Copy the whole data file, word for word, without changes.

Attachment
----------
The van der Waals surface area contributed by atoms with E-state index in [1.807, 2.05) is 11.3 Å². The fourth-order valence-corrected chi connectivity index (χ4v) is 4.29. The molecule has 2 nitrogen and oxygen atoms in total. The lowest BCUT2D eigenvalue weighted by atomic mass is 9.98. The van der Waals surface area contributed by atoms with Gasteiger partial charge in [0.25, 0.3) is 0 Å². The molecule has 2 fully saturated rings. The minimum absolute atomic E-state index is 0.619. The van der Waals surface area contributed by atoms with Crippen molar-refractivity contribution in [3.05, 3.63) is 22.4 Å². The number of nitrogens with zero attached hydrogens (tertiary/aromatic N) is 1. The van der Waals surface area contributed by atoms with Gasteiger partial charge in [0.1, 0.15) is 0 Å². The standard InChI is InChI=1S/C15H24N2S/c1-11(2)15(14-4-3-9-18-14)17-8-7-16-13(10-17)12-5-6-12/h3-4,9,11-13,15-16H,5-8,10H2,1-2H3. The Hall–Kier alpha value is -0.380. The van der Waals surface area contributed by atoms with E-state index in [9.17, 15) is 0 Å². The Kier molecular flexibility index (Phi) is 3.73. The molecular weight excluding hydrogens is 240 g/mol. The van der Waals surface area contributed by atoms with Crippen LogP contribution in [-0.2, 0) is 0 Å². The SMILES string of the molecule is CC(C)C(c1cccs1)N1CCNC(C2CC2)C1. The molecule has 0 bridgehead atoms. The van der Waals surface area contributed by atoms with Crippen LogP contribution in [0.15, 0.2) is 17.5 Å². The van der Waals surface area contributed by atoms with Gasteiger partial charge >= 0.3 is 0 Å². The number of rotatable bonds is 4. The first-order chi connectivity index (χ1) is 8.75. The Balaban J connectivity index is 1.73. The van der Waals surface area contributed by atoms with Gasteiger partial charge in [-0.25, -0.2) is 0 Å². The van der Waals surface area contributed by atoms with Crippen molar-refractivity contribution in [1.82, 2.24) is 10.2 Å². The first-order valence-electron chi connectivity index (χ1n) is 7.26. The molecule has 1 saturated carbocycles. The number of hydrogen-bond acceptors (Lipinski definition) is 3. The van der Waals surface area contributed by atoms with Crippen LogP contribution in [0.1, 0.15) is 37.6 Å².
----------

The van der Waals surface area contributed by atoms with E-state index in [1.807, 2.05) is 11.3 Å². The fourth-order valence-corrected chi connectivity index (χ4v) is 4.29. The molecule has 2 nitrogen and oxygen atoms in total. The lowest BCUT2D eigenvalue weighted by atomic mass is 9.98. The van der Waals surface area contributed by atoms with Gasteiger partial charge in [0.25, 0.3) is 0 Å². The molecule has 2 fully saturated rings. The minimum absolute atomic E-state index is 0.619. The van der Waals surface area contributed by atoms with Crippen molar-refractivity contribution in [3.05, 3.63) is 22.4 Å². The number of nitrogens with zero attached hydrogens (tertiary/aromatic N) is 1. The van der Waals surface area contributed by atoms with Gasteiger partial charge in [0.1, 0.15) is 0 Å². The standard InChI is InChI=1S/C15H24N2S/c1-11(2)15(14-4-3-9-18-14)17-8-7-16-13(10-17)12-5-6-12/h3-4,9,11-13,15-16H,5-8,10H2,1-2H3. The Hall–Kier alpha value is -0.380. The van der Waals surface area contributed by atoms with E-state index in [9.17, 15) is 0 Å². The Kier molecular flexibility index (Phi) is 3.73. The molecular weight excluding hydrogens is 240 g/mol. The van der Waals surface area contributed by atoms with Crippen LogP contribution in [-0.2, 0) is 0 Å². The SMILES string of the molecule is CC(C)C(c1cccs1)N1CCNC(C2CC2)C1. The molecule has 0 bridgehead atoms. The van der Waals surface area contributed by atoms with Crippen LogP contribution in [0.15, 0.2) is 17.5 Å². The van der Waals surface area contributed by atoms with Gasteiger partial charge >= 0.3 is 0 Å². The number of rotatable bonds is 4. The first-order chi connectivity index (χ1) is 8.75. The Balaban J connectivity index is 1.73. The van der Waals surface area contributed by atoms with Gasteiger partial charge in [-0.25, -0.2) is 0 Å². The van der Waals surface area contributed by atoms with Crippen molar-refractivity contribution in [1.82, 2.24) is 10.2 Å². The first-order valence-electron chi connectivity index (χ1n) is 7.26. The molecule has 1 saturated carbocycles. The number of hydrogen-bond acceptors (Lipinski definition) is 3. The van der Waals surface area contributed by atoms with Crippen LogP contribution in [0.1, 0.15) is 37.6 Å².